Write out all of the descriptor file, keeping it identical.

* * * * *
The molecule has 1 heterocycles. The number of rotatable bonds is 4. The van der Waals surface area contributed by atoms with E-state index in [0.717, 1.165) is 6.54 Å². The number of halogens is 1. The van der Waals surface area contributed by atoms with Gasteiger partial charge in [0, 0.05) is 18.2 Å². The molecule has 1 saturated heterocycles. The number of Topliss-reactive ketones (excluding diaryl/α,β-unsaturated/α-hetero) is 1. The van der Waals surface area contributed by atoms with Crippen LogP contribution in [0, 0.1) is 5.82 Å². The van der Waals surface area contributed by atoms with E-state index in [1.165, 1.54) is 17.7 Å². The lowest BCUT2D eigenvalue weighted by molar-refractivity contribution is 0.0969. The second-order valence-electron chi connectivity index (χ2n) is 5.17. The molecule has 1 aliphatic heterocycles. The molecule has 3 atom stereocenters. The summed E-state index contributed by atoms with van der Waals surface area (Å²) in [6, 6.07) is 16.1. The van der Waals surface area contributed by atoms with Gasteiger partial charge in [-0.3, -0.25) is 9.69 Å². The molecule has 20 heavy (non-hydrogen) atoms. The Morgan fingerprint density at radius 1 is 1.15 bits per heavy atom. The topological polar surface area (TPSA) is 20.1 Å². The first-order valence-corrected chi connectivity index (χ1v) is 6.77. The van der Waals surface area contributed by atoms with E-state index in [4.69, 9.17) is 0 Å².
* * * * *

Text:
The molecule has 1 heterocycles. The number of rotatable bonds is 4. The van der Waals surface area contributed by atoms with E-state index in [0.717, 1.165) is 6.54 Å². The number of halogens is 1. The van der Waals surface area contributed by atoms with Gasteiger partial charge in [0, 0.05) is 18.2 Å². The molecule has 1 saturated heterocycles. The number of Topliss-reactive ketones (excluding diaryl/α,β-unsaturated/α-hetero) is 1. The van der Waals surface area contributed by atoms with Crippen LogP contribution in [0, 0.1) is 5.82 Å². The van der Waals surface area contributed by atoms with E-state index in [1.165, 1.54) is 17.7 Å². The lowest BCUT2D eigenvalue weighted by molar-refractivity contribution is 0.0969. The second-order valence-electron chi connectivity index (χ2n) is 5.17. The molecule has 1 aliphatic heterocycles. The molecule has 3 atom stereocenters. The summed E-state index contributed by atoms with van der Waals surface area (Å²) in [6, 6.07) is 16.1. The van der Waals surface area contributed by atoms with Gasteiger partial charge in [-0.3, -0.25) is 9.69 Å². The molecule has 20 heavy (non-hydrogen) atoms. The Morgan fingerprint density at radius 1 is 1.15 bits per heavy atom. The topological polar surface area (TPSA) is 20.1 Å². The first-order valence-corrected chi connectivity index (χ1v) is 6.77. The van der Waals surface area contributed by atoms with E-state index in [4.69, 9.17) is 0 Å².